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Australian philosopher, literary critic, and professional writer. Author of FREEDOM OF RELIGION AND THE SECULAR STATE.

Wednesday, January 21, 2009

Obama's inauguration - and what was that about science and non-believers?

So far, I've only heard a radio extract of Barack Obama's inauguration speech - though a fairly long one played on the ABC. He really is an awesome orator, isn't he, but what's with the cheesy music in the background?

Never mind, the substance is what counts, and much of it was inspiring. I liked the contemptuous references to putting away childish things - quoting scripture back at the outgoing Bush administration - and to following false prophecies promises ("prophecies" would have been better).

So far, I have a good feeling about this new president. Despite all his stupid decisions, Bush was obviously not an idiot (yes, I'm serious: it's all too tempting to characterise these people simply as idiots), and he had a certain rustic charm before things got tough and he had to make some decisions. But then we were treated to the horrible spectacle of eight years of America acting like a bull in a China shop. Worse, this was actually popular with the US public for a long time, before it finally sunk through to Joe Sixpack and his dawg that their country had lost its way in a complex and fragile world.

Well, the new president just shines with intelligence, doesn't he? It's hard to imagine him ever making a totally crazy political choice like the decision to invade Iraq. Not to mention the decision to let things go to hell in Afghanistan, where the original war may or may not have been justified, but at least had something to be said in its favour ... if only there'd been follow-through to build Afghanistan as a successful democratic nation and not let the goddamn Taliban back into the frame.

Well, a blundering regime has gone. Blundering, and sometimes evil - anyone want to recall its resort to terrifying, excruciating, and mind-destroying forms of torture to try to extract information from opponents? Here's to the new regime, and may it meet its daunting challenges. Here's to the impressive Mr Obama and his feisty secretary of state, Hillary Clinton - whatever anyone has against her, she's another very smart person, and it doesn't hurt that she's as tough as they come. Good luck to them in grappling with the problems of America and the world. They'll surely need it, but I can't imagine a team more likely to face up to the task and leave the world better than they found it, when they hand over the reins of power in four, or let's hope eight, years time. If I were a praying man, my prayers would go with them, but they can have my hopes, and a certain confidence that they're at least the right people for the world's biggest and hardest jobs.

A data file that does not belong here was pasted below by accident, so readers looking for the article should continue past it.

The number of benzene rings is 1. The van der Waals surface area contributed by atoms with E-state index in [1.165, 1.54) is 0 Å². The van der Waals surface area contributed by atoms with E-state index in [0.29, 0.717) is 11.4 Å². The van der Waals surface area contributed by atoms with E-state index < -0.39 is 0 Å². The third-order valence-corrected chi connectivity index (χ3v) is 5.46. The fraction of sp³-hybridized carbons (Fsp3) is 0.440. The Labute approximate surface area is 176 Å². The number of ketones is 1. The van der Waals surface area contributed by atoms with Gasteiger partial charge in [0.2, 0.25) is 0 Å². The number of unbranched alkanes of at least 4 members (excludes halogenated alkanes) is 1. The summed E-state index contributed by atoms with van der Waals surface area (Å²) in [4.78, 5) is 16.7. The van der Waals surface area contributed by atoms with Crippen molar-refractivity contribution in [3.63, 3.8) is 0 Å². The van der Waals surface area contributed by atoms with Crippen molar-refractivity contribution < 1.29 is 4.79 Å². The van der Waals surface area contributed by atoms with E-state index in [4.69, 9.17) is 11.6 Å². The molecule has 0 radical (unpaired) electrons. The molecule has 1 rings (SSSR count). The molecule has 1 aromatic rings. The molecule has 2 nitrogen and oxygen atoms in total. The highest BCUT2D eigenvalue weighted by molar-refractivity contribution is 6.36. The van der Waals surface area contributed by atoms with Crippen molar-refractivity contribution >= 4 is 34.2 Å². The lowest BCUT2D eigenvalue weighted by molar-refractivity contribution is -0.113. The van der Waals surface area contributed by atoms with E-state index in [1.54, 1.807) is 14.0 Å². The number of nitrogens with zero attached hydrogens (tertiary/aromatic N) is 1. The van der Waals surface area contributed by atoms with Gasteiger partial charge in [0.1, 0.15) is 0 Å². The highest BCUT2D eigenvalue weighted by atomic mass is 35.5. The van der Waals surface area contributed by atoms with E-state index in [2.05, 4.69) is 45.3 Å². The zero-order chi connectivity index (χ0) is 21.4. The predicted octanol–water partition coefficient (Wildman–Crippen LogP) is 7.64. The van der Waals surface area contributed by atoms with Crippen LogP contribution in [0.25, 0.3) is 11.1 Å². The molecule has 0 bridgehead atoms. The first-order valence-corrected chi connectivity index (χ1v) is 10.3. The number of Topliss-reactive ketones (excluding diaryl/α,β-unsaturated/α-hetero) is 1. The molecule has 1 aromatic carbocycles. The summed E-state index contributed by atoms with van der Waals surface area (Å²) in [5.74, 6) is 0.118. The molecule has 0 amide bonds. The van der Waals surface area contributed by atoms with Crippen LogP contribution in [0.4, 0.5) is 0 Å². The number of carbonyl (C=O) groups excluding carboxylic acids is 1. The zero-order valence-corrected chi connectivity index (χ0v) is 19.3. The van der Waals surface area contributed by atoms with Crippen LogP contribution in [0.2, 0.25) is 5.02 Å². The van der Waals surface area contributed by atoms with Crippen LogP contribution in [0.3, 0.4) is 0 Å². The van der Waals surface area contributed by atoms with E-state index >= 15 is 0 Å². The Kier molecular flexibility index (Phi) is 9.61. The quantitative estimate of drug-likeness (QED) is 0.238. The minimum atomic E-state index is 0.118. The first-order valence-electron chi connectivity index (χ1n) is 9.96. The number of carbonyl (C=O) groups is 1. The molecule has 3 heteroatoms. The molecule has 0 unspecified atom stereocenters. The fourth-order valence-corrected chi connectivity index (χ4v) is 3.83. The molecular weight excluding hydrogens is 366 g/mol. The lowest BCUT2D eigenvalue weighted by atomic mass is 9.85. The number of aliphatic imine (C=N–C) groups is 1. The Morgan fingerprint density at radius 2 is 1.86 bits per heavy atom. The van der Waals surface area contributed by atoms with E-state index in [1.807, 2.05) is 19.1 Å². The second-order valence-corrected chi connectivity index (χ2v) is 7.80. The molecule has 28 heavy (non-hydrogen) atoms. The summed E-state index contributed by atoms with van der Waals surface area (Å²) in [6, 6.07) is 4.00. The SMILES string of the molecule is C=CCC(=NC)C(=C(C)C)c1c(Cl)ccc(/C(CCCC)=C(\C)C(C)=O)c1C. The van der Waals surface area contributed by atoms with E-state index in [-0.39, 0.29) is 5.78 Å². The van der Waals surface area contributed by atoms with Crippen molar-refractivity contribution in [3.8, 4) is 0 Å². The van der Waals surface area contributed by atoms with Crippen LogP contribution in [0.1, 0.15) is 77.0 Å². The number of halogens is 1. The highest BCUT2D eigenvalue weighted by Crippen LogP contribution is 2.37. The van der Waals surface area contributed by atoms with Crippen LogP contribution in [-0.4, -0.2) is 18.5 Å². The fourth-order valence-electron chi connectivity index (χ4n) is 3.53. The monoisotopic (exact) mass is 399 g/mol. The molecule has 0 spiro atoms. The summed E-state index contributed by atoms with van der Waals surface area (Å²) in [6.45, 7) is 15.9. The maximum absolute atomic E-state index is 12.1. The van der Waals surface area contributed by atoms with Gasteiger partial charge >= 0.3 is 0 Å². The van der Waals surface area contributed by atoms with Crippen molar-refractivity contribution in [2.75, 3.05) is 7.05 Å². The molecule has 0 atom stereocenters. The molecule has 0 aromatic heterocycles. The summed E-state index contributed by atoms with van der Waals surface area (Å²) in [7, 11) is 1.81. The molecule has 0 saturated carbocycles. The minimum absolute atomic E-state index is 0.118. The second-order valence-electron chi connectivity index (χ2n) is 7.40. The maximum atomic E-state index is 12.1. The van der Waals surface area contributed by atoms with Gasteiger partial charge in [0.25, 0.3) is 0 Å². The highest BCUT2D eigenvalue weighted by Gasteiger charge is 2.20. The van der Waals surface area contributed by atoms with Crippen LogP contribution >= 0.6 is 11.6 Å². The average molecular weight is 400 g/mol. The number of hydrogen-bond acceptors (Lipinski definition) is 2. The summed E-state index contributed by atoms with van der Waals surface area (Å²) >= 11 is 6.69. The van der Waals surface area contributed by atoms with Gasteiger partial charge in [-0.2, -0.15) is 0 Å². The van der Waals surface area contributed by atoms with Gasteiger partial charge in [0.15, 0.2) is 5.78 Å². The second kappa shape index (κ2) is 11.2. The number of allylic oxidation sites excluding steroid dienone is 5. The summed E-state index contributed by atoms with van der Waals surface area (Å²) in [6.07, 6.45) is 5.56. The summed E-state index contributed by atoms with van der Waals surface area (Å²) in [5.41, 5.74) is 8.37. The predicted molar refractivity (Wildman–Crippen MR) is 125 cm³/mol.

Speaking of which, I really could have done without the continual invocations of God at the inauguration ... but I guesss that's how they do things over there on the other side of the pond. It's not going to change in my lifetime, even if Aubrey de Grey helps me extend it a little, so I reckon I just have to grin and bear it.

I'm told - and I now see references here and there on the internet - that Obama said something positive about science and something conciliatory or inclusive about non-believers. That, I think, is about the best that we can hope for from an incoming US president.

If anyone can point me in a direction where I can see more precisely what he did say on those topics, I'll be very grateful.

5 comments:

Blake Stacey said...

The transcript is available in several places, including here.

Russell Blackford said...

Thanks, Blake ... it's always nice to know I can be lazy and not have to track things down myself.

Blake Stacey said...

What else is the Internet for? (-:

Russell Blackford said...

This was pretty good:

"For we know that our patchwork heritage is a strength, not a weakness. We are a nation of Christians and Muslims, Jews and Hindus -- and nonbelievers. We are shaped by every language and culture, drawn from every end of this Earth; and because we have tasted the bitter swill of civil war and segregation, and emerged from that dark chapter stronger and more united, we cannot help but believe that the old hatreds shall someday pass; that the lines of tribe shall soon dissolve; that as the world grows smaller, our common humanity shall reveal itself; and that America must play its role in ushering in a new era of peace."

Roko said...

"... it finally sunk through to Joe Sixpack and his dawg that their country had lost its way in a complex and fragile world"

- fantastic ;-0